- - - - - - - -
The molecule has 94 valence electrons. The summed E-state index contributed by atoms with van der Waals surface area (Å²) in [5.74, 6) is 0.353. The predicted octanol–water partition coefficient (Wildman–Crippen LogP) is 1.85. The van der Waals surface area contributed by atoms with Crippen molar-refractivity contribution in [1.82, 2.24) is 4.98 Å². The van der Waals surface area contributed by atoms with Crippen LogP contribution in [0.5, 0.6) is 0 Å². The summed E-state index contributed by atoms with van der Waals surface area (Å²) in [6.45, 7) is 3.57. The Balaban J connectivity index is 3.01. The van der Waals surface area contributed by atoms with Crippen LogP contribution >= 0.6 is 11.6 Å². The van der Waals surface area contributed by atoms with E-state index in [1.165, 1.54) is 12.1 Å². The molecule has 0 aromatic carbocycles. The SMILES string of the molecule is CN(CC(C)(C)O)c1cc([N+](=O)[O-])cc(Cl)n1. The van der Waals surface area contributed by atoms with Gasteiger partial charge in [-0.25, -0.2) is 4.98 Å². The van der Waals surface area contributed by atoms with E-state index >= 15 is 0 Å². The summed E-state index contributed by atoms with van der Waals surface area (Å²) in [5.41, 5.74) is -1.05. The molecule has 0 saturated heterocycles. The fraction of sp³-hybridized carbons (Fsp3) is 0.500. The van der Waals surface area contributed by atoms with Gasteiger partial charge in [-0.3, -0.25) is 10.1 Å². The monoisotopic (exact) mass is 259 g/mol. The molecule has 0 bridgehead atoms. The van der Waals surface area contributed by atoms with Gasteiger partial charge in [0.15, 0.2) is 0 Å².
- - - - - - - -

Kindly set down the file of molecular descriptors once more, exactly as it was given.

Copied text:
The molecule has 94 valence electrons. The summed E-state index contributed by atoms with van der Waals surface area (Å²) in [5.74, 6) is 0.353. The predicted octanol–water partition coefficient (Wildman–Crippen LogP) is 1.85. The van der Waals surface area contributed by atoms with Crippen molar-refractivity contribution in [1.82, 2.24) is 4.98 Å². The van der Waals surface area contributed by atoms with Crippen LogP contribution in [0.5, 0.6) is 0 Å². The summed E-state index contributed by atoms with van der Waals surface area (Å²) in [6.45, 7) is 3.57. The Balaban J connectivity index is 3.01. The van der Waals surface area contributed by atoms with Crippen LogP contribution >= 0.6 is 11.6 Å². The van der Waals surface area contributed by atoms with E-state index in [1.165, 1.54) is 12.1 Å². The molecule has 0 aromatic carbocycles. The SMILES string of the molecule is CN(CC(C)(C)O)c1cc([N+](=O)[O-])cc(Cl)n1. The van der Waals surface area contributed by atoms with Gasteiger partial charge in [-0.25, -0.2) is 4.98 Å². The van der Waals surface area contributed by atoms with E-state index >= 15 is 0 Å². The summed E-state index contributed by atoms with van der Waals surface area (Å²) in [5.41, 5.74) is -1.05. The molecule has 0 saturated heterocycles. The fraction of sp³-hybridized carbons (Fsp3) is 0.500. The van der Waals surface area contributed by atoms with Gasteiger partial charge in [-0.3, -0.25) is 10.1 Å². The monoisotopic (exact) mass is 259 g/mol. The molecule has 0 bridgehead atoms. The van der Waals surface area contributed by atoms with Gasteiger partial charge in [0.15, 0.2) is 0 Å².